Broderick: Enrique’s disability even helps him analyze data without bias. Other astronomers are ...
Pérez-Montero: Distracted by the beauty of the images. They can get wrong conclusions, maybe because they are just seeing an image. And they are not objectively analyzing what’s the content of the information. And this is one thing I can do because I’m just simply listening: What is the trend of the data, of the very simple cold data, read by my computer?
Broderick: How we choose to represent data can have far-reaching consequences. Astronomy has been associated with sight for centuries, but that does not mean the sense is necessary or even the most useful tool to do the job. It’s ultimately arbitrary, Enrique says.
Pérez-Montero: Ninety-nine percent of the energy and the matter of the universe cannot be seen at all. We can see them because people working with simulations [are] putting out this stuff about dark matter and dark energy. But, of course, this cannot be seen at all, and we can translate it to other ways than images. Images are not the main source to get information about what is the true nature of our universe.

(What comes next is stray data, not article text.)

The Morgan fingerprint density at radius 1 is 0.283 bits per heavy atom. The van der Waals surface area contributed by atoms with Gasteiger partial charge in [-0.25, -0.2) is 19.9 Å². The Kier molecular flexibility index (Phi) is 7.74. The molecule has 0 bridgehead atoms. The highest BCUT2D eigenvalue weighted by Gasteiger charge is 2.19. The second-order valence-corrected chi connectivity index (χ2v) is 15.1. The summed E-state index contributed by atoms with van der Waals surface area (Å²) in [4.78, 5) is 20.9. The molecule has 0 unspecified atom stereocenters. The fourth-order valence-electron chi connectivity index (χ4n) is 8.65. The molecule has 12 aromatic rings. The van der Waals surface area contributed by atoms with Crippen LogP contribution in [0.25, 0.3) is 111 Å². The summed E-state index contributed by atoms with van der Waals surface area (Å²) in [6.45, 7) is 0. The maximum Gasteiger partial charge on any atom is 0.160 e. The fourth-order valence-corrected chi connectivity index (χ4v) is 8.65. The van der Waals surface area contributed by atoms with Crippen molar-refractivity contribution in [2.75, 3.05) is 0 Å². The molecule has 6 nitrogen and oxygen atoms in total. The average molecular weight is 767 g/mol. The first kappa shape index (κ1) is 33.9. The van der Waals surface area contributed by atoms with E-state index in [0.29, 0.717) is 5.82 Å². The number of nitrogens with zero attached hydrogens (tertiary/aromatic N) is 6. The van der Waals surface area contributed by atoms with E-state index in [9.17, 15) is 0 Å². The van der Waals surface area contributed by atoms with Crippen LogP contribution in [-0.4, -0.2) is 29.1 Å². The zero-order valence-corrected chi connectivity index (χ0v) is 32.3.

[CLIP: Outro music]
Broderick: In the next and final episode of this series, we head overseas, where a multisensory astronomy festival takes over a small Italian town. Astronomical sonification is a very cool concept—but can it actually inspire people?
Claudia Beschi: I believe that nature has its own sounds. And listening to that sound was as if that galaxy was telling something to me. So it was like this galaxy was describing itself to me.
Drakeford: Science, Quickly is produced by Jeff DelViscio, Tulika Bose, Kelso Harper and Carin Leong. Our theme music was composed by Dominic Smith. Wanda Diaz-Merced and Matt Russo provided the sonifications you heard in this episode.
Broderick: Don’t forget to subscribe to Science, Quickly wherever you get your podcasts. For more in-depth science news and features, go to ScientificAmerican.com. And if you liked the show, give us a rating or review.
Drakeford: For Scientific American’s Science, Quickly, I’m Jason Drakeford.
Broderick: And I’m Timmy Broderick. See you next time!